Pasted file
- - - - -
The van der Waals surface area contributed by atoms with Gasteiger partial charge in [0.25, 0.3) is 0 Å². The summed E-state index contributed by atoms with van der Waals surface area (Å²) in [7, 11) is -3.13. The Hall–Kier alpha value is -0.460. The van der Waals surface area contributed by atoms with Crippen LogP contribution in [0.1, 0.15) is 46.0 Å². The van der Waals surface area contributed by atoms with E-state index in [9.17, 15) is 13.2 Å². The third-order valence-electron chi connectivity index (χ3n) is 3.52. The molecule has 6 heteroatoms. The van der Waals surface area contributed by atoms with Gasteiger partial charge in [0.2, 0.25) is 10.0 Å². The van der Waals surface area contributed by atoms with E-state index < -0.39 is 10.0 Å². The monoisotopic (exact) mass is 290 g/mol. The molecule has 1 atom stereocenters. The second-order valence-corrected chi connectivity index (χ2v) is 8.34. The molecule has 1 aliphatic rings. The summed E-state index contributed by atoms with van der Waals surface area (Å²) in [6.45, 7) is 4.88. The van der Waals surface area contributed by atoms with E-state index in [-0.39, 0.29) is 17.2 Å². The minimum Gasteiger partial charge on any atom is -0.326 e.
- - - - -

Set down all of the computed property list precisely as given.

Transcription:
The van der Waals surface area contributed by atoms with Gasteiger partial charge in [0.25, 0.3) is 0 Å². The summed E-state index contributed by atoms with van der Waals surface area (Å²) in [7, 11) is -3.13. The Hall–Kier alpha value is -0.460. The van der Waals surface area contributed by atoms with Crippen LogP contribution in [0.1, 0.15) is 46.0 Å². The van der Waals surface area contributed by atoms with E-state index in [9.17, 15) is 13.2 Å². The third-order valence-electron chi connectivity index (χ3n) is 3.52. The molecule has 6 heteroatoms. The van der Waals surface area contributed by atoms with Gasteiger partial charge in [0.2, 0.25) is 10.0 Å². The van der Waals surface area contributed by atoms with E-state index < -0.39 is 10.0 Å². The monoisotopic (exact) mass is 290 g/mol. The molecule has 1 atom stereocenters. The second-order valence-corrected chi connectivity index (χ2v) is 8.34. The molecule has 1 aliphatic rings. The summed E-state index contributed by atoms with van der Waals surface area (Å²) in [6.45, 7) is 4.88. The van der Waals surface area contributed by atoms with E-state index in [-0.39, 0.29) is 17.2 Å². The minimum Gasteiger partial charge on any atom is -0.326 e.